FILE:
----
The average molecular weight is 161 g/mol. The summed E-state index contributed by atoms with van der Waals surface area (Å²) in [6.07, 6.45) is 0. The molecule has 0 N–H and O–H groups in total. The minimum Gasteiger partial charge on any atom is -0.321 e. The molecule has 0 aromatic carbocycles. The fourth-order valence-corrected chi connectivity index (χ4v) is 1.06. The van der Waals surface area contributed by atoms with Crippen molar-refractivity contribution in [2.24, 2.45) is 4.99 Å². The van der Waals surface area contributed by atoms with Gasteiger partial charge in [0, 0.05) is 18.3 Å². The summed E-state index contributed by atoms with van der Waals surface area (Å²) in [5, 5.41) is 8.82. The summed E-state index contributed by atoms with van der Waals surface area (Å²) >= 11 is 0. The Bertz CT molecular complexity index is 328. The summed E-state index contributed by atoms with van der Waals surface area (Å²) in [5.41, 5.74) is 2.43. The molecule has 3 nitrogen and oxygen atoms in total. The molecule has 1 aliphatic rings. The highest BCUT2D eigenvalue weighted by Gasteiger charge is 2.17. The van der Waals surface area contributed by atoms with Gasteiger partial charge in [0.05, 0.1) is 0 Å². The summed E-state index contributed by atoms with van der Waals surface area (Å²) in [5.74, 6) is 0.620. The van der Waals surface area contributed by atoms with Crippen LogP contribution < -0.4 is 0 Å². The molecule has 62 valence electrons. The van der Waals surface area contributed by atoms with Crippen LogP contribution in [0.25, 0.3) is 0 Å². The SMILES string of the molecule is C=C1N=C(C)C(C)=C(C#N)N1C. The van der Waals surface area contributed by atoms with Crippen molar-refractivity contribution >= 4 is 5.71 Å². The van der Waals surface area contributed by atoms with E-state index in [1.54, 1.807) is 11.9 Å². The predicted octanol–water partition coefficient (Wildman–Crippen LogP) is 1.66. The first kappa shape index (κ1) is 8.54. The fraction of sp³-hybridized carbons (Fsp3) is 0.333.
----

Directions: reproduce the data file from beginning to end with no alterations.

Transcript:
The average molecular weight is 161 g/mol. The summed E-state index contributed by atoms with van der Waals surface area (Å²) in [6.07, 6.45) is 0. The molecule has 0 N–H and O–H groups in total. The minimum Gasteiger partial charge on any atom is -0.321 e. The molecule has 0 aromatic carbocycles. The fourth-order valence-corrected chi connectivity index (χ4v) is 1.06. The van der Waals surface area contributed by atoms with Crippen molar-refractivity contribution in [2.24, 2.45) is 4.99 Å². The van der Waals surface area contributed by atoms with Gasteiger partial charge in [0, 0.05) is 18.3 Å². The summed E-state index contributed by atoms with van der Waals surface area (Å²) in [5, 5.41) is 8.82. The summed E-state index contributed by atoms with van der Waals surface area (Å²) >= 11 is 0. The Bertz CT molecular complexity index is 328. The summed E-state index contributed by atoms with van der Waals surface area (Å²) in [5.41, 5.74) is 2.43. The molecule has 3 nitrogen and oxygen atoms in total. The molecule has 1 aliphatic rings. The highest BCUT2D eigenvalue weighted by Gasteiger charge is 2.17. The van der Waals surface area contributed by atoms with Gasteiger partial charge in [0.05, 0.1) is 0 Å². The summed E-state index contributed by atoms with van der Waals surface area (Å²) in [5.74, 6) is 0.620. The van der Waals surface area contributed by atoms with Crippen LogP contribution < -0.4 is 0 Å². The molecule has 62 valence electrons. The van der Waals surface area contributed by atoms with Crippen LogP contribution in [0.25, 0.3) is 0 Å². The SMILES string of the molecule is C=C1N=C(C)C(C)=C(C#N)N1C. The van der Waals surface area contributed by atoms with Crippen molar-refractivity contribution >= 4 is 5.71 Å². The van der Waals surface area contributed by atoms with E-state index in [1.54, 1.807) is 11.9 Å². The predicted octanol–water partition coefficient (Wildman–Crippen LogP) is 1.66. The first kappa shape index (κ1) is 8.54. The fraction of sp³-hybridized carbons (Fsp3) is 0.333.